Ante-Nicene Fathers, Vol III:Early Church Fathers Index Previous Next
Tertullian: Part I: Chapter XXIV.
This whole confession of these beings, in which they declare that they are not gods, and in which they tell you that there is no God but one, the God whom we adore, is quite sufficient to clear us from the crime of treason, chiefly against the Roman religion. For if it is certain the gods have no existence, there is no religion in the case. If there is no religion, because there are no gods, we are assuredly not guilty of any offence against religion. Instead of that, the charge recoils on your own head: worshipping a lie, you are really guilty of the crime you charge on us, not merely by refusing the true religion of the true God, but by going the further length of persecuting it. But now, granting that these objects of your worship are really gods, is it not generally held that there is one higher and more potent, as it were the worlds chief ruler, endowed with absolute power and majesty? For the common way is to apportion deity, giving an imperial and supreme domination to one, while its offices are put into the hands of many, as Plato describes great Jupiter in the p. 39 heavens, surrounded by an array at once of deities and demons. It behooves us, therefore, to show equal respect to the procurators, prefects, and governors of the divine empire. And yet how great a crime does he commit, who, with the object of gaining higher favour with the Cæsar, transfers his endeavours and his hopes to another, and does not confess that the appellation of God as of Emperor belongs only to the Supreme Head, when it is held a capital offence among us to call, or hear called, by the highest title any other than Cæsar himself! Let one man worship God, another Jupiter; let one lift suppliant hands to the heavens, another to the altar of Fides; let one—if you choose to take this view of it—count in prayer the clouds, and another the ceiling panels; let one consecrate his own life to his God, and another that of a goat. For see that you do not give a further ground for the charge of irreligion, by taking away religious liberty, 113 and forbidding free choice of deity, so that I may no longer worship according to my inclination, but am compelled to worship against it. Not even a human being would care to have unwilling homage rendered him; and so the very Egyptians have been permitted the legal use of their ridiculous superstition, liberty to make gods of birds and beasts, nay, to condemn to death any one who kills a god of their sort. Every province even, and every city, has its god. Syria has Astarte, Arabia has Dusares, the Norici have Belenus, Africa has its Cælestis, Mauritania has its own princes. I have spoken, I think, of Roman provinces, and yet I have not said their gods are Roman; for they are not worshipped at Rome any more than others who are ranked as deities over Italy itself by municipal consecration, such as Delventinus of Casinum, Visidianus of Narnia, Ancharia of Asculum, Nortia of Volsinii, Valentia of Ocriculum, Hostia of Satrium, Father Curis of Falisci, in honour of whom, too, Juno got her surname. In, fact, we alone are prevented having a religion of our own. We give offence to the Romans, we are excluded from the rights and privileges of Romans, because we do not worship the gods of Rome. It is well that there is a God of all, whose we all are, whether we will or no. But with you liberty is given to worship any god but the true God, as though He were not rather the God all should worship, to whom all belong.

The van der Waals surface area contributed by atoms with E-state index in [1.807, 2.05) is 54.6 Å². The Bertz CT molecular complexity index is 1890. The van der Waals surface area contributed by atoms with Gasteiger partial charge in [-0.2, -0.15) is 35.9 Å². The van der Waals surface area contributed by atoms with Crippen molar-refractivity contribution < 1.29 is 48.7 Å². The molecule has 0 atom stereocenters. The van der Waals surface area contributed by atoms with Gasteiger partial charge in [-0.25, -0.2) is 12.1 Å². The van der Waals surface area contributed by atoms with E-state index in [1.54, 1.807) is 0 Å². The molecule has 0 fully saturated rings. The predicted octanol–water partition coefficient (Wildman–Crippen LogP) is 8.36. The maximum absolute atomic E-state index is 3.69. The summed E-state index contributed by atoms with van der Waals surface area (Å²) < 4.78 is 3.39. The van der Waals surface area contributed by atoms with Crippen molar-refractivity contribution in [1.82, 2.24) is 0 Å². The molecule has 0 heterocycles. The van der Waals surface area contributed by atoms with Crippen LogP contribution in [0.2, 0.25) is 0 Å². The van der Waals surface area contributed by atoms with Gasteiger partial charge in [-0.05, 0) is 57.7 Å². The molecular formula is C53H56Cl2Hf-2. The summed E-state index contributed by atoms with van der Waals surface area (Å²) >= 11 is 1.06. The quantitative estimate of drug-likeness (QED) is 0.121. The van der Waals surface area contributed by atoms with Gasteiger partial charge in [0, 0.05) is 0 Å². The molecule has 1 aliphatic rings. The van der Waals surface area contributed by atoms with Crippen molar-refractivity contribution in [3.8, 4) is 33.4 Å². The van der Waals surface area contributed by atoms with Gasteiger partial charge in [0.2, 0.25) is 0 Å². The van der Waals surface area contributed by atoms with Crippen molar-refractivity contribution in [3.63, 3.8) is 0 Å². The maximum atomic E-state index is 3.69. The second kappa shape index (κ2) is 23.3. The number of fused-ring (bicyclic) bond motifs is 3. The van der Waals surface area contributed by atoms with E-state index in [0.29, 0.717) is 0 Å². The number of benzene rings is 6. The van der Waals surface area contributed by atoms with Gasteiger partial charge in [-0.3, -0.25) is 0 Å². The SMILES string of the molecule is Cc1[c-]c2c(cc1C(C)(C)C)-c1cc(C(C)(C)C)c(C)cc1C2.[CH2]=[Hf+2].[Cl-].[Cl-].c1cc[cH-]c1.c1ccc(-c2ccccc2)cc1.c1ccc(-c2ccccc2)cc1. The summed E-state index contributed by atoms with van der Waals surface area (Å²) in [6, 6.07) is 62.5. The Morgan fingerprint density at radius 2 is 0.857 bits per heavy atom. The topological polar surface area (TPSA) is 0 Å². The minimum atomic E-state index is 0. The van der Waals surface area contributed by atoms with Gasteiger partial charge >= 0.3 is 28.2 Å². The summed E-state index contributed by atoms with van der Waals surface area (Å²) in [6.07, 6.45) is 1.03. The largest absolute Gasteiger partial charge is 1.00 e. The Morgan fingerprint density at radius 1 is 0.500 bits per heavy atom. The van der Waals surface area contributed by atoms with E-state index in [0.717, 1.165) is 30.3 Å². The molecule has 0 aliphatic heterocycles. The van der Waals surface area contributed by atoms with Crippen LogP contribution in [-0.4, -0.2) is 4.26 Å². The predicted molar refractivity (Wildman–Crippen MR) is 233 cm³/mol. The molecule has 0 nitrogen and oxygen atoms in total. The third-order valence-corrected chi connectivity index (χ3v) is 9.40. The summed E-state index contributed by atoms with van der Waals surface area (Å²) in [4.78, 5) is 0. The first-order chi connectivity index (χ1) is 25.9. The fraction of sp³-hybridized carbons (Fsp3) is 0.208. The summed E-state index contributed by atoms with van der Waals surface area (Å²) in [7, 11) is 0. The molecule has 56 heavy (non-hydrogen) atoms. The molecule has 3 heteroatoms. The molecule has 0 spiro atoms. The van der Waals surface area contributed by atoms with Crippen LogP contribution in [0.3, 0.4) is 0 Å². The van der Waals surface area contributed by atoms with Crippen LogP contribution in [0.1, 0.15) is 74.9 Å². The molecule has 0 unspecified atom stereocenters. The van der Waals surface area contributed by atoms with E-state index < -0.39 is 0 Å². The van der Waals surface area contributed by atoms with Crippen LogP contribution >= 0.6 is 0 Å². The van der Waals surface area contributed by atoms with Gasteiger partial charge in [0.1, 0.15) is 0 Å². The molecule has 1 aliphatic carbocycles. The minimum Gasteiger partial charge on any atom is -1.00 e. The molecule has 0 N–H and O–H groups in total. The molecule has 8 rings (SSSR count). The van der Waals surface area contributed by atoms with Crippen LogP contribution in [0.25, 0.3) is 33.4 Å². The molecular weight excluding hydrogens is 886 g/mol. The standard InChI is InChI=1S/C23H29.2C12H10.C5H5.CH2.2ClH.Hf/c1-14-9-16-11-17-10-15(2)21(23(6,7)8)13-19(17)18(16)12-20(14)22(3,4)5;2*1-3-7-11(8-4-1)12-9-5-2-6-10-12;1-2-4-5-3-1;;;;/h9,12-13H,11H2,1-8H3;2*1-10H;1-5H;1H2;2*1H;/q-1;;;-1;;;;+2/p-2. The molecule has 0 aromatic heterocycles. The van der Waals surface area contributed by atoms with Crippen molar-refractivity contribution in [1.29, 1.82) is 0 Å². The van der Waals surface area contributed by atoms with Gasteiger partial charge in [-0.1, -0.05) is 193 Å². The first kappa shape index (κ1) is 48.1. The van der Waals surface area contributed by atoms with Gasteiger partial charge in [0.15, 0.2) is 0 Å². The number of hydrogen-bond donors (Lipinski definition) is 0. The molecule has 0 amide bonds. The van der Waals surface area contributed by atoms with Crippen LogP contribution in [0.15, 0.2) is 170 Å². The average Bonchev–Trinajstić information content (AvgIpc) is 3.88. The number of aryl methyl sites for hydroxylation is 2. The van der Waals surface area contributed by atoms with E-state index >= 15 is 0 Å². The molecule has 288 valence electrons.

[Observe our authors assertion that in its own nature, worship must be a voluntary act, and note this expression libertatem religionis.]
Next: Chapter XXV.
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